AJ managed to get our permits from the forestry department and hire a local “chopper” who spent two days cutting a machete trail down the mountain to do a preliminary hike down the steep path and set up rappelling gear on the steep cliffs towering above the river.

I won’t lie; the jungle hike was challenging. It was extremely steep at times, very slippery, and the jungle heat was oppressive. We found ourselves clinging on roots and branches as we traversed along cliffs. We also had to be very careful on what we touched; thorns were common on many of the branches, and the tiny slivers were difficult to remove.

Left: Long, steep and slippery descent to the river. // Right: Jungle camp on the Sibun River
Left: Long, steep and slippery descent to the river. // Right: Jungle camp on the Sibun River

After about eight hours, we reached the last cliff, which was essentially a falls with the awaiting repelling gear. Along the trail, we were introduced to what Ever called “Doctor Flies” because when they bite, you go to the doctor! They are a type of horsefly, and they are stealth with an itch and welts that come later. We were all muddy and exhausted by this point and opted to climb down to the river as we had been hiking instead of risking the ropes with our gear. The night was quickly descending on us. 

Our put-in site was further upstream than the other reports we had seen. We decided to take a day and explore even further, carrying our packrafts upstream for a few hours. The river was small and very clear with small rapids. Dense jungle-covered steep mountains lined both sides of the river, and thousands of fish scattered in the current. Some smaller fish were jumping very high out of the water, and fish-eating bats would swoop down and catch them. Huge mountain mullet were abundant. 

Packrafting Belize: Caves, Waterfalls and Remote Jungle Paddling in the Land of the Maya
Packrafting Belize: Caves, Waterfalls and Remote Jungle Paddling in the Land of the Maya

The following days we progressed down the Sibun, and we were able to run all the rapids and big drops (with some scouting). Most of the drops were RII- RIII, but there were many technical runs that required very close attention. While exploring a small tributary to a falls, we were treated to a surreal scene with hundreds of small fish jumping and flying in the air while fish-eating bats swirled inches off the water surface and then disappeared into the cliff wall at the waterline. Reflected light beamed through the jungle onto the water and then projected like a scene from Fantasia on a cliffside to create a magical show of swirling lights. This place was truly special.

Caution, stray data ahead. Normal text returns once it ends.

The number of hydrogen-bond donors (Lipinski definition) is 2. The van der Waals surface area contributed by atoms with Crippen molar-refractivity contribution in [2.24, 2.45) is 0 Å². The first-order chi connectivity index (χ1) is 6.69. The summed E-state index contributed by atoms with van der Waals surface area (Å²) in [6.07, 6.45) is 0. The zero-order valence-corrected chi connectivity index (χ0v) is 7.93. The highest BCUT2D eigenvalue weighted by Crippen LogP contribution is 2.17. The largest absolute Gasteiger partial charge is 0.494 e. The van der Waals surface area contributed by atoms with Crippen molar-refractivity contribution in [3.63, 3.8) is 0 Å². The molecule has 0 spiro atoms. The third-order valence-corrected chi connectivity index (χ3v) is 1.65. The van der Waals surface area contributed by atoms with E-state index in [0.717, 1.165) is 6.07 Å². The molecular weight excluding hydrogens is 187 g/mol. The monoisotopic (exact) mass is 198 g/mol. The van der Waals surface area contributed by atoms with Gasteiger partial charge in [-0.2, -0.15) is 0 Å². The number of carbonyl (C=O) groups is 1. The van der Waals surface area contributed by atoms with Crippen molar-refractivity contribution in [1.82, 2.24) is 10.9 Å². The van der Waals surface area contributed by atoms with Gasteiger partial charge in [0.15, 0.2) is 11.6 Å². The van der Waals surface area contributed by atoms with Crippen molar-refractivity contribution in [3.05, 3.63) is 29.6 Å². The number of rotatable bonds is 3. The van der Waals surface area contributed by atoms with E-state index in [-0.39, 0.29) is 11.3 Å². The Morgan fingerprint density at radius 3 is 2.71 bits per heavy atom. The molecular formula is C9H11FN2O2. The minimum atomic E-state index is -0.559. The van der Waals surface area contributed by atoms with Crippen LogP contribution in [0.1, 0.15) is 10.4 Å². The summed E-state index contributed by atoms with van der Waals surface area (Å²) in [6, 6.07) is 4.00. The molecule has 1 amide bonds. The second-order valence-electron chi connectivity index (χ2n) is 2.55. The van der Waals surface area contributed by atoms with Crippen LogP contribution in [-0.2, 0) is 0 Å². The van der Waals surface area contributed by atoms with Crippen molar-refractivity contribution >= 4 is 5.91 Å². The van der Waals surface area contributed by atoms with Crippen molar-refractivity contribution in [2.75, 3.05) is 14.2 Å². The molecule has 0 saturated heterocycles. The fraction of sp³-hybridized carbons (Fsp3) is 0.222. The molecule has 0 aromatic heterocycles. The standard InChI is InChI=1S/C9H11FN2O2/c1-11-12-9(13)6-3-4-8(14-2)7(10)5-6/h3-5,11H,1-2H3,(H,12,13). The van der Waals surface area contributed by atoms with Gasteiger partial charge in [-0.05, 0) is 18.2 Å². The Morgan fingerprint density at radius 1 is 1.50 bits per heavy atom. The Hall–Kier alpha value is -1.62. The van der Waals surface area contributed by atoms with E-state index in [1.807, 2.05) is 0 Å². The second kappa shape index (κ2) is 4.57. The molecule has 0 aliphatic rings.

The Sibun River Gorge - Jungle Adrenaline!

We finished the river in four days, a day earlier than expected, and camped on a remote farm along the river. We shared some beer with the farmer Molito, who also helped us out with vehicle shuttles.

Moho River

The Moho River flows from the mountains in southern Belize in an easterly route over a series of limestone falls. There are a few small Mayan villages, and Mennonite farms carved out of the jungle in this district, and the Guatemalan border is not far away.

We arrived at the small village of Blue Creek early enough to explore the nearby Hokeb Ha Cave. According to Molito, our local guide for the Moho River, hundreds of Mayans sought shelter from the invading Spaniards in this cave. We were in awe as we swam in the darkness of the caves guided only by the light of our headlamps.  

We camped at Molito’s farm. He and his family generously provided us a place to camp with roosters, pigs, and several dogs and plenty of traditional Belizean foods to eat. The next morning, we shuttled a few hours on rough gravel roads to our put-in on the Moho River.

The Moho River descends through a vibrant jungle with toucans, parrots, kingfishers, and egrets. Howler Monkeys roar like lions at dawn and dusk. Spooked iguanas plunge into the river from overhanging trees as we drift down the river.

The generally peaceful current of the river is interrupted by small rapids, and many runnable falls with up to 16’ drops into the warm tropical water.

 

Moho River Packraft Camp  

Listening to the jungle at dusk is mesmerizing. Bats flutter through the trees, beginning their nightly rounds. Howler monkeys scream in deep guttural calls. We paddlers recalled great feats of adventure with friends next to a fire over a mug of rum and fruit squash.

Parting Shot: Lime Caye 

To finish up this successful trip, we readied ourselves the next day to make our way to Placencia on the Caribbean coast for a couple of hours boat ride to Lime Caye, a remote island paradise where we spent a few days healing from the “doctor fly” bites!